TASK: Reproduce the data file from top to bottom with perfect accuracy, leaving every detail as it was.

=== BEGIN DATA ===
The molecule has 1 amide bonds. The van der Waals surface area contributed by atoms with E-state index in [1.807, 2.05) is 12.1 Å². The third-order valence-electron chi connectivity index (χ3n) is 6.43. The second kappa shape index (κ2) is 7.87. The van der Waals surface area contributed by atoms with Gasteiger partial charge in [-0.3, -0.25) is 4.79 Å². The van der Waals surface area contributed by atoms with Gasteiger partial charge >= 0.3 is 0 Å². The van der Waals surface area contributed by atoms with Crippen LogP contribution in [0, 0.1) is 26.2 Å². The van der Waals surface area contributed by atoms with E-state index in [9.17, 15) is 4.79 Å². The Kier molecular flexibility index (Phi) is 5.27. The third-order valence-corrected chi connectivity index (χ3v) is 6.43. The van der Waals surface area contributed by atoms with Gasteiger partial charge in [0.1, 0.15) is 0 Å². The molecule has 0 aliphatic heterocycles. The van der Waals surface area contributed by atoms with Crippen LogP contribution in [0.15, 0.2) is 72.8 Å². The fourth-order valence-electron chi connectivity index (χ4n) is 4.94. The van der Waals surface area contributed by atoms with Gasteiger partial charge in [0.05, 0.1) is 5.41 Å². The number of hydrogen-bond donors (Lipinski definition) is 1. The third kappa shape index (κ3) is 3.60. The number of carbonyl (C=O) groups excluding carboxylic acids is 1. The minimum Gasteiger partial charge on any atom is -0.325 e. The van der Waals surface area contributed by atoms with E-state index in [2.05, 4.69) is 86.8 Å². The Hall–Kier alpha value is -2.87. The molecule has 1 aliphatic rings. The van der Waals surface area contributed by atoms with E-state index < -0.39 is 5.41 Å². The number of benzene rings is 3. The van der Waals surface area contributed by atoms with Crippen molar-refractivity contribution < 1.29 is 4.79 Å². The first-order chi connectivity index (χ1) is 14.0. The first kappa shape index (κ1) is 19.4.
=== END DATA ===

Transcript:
The molecule has 1 amide bonds. The van der Waals surface area contributed by atoms with E-state index in [1.807, 2.05) is 12.1 Å². The third-order valence-electron chi connectivity index (χ3n) is 6.43. The second kappa shape index (κ2) is 7.87. The van der Waals surface area contributed by atoms with Gasteiger partial charge in [-0.3, -0.25) is 4.79 Å². The van der Waals surface area contributed by atoms with Gasteiger partial charge >= 0.3 is 0 Å². The van der Waals surface area contributed by atoms with Crippen LogP contribution in [0, 0.1) is 26.2 Å². The van der Waals surface area contributed by atoms with E-state index in [9.17, 15) is 4.79 Å². The Kier molecular flexibility index (Phi) is 5.27. The third-order valence-corrected chi connectivity index (χ3v) is 6.43. The van der Waals surface area contributed by atoms with Gasteiger partial charge in [0.1, 0.15) is 0 Å². The molecule has 0 aliphatic heterocycles. The van der Waals surface area contributed by atoms with Crippen LogP contribution in [0.15, 0.2) is 72.8 Å². The fourth-order valence-electron chi connectivity index (χ4n) is 4.94. The van der Waals surface area contributed by atoms with Gasteiger partial charge in [0.05, 0.1) is 5.41 Å². The number of hydrogen-bond donors (Lipinski definition) is 1. The third kappa shape index (κ3) is 3.60. The number of carbonyl (C=O) groups excluding carboxylic acids is 1. The minimum Gasteiger partial charge on any atom is -0.325 e. The van der Waals surface area contributed by atoms with E-state index in [2.05, 4.69) is 86.8 Å². The Hall–Kier alpha value is -2.87. The molecule has 1 aliphatic rings. The van der Waals surface area contributed by atoms with E-state index < -0.39 is 5.41 Å². The number of benzene rings is 3. The van der Waals surface area contributed by atoms with Crippen molar-refractivity contribution < 1.29 is 4.79 Å². The first-order chi connectivity index (χ1) is 14.0. The first kappa shape index (κ1) is 19.4.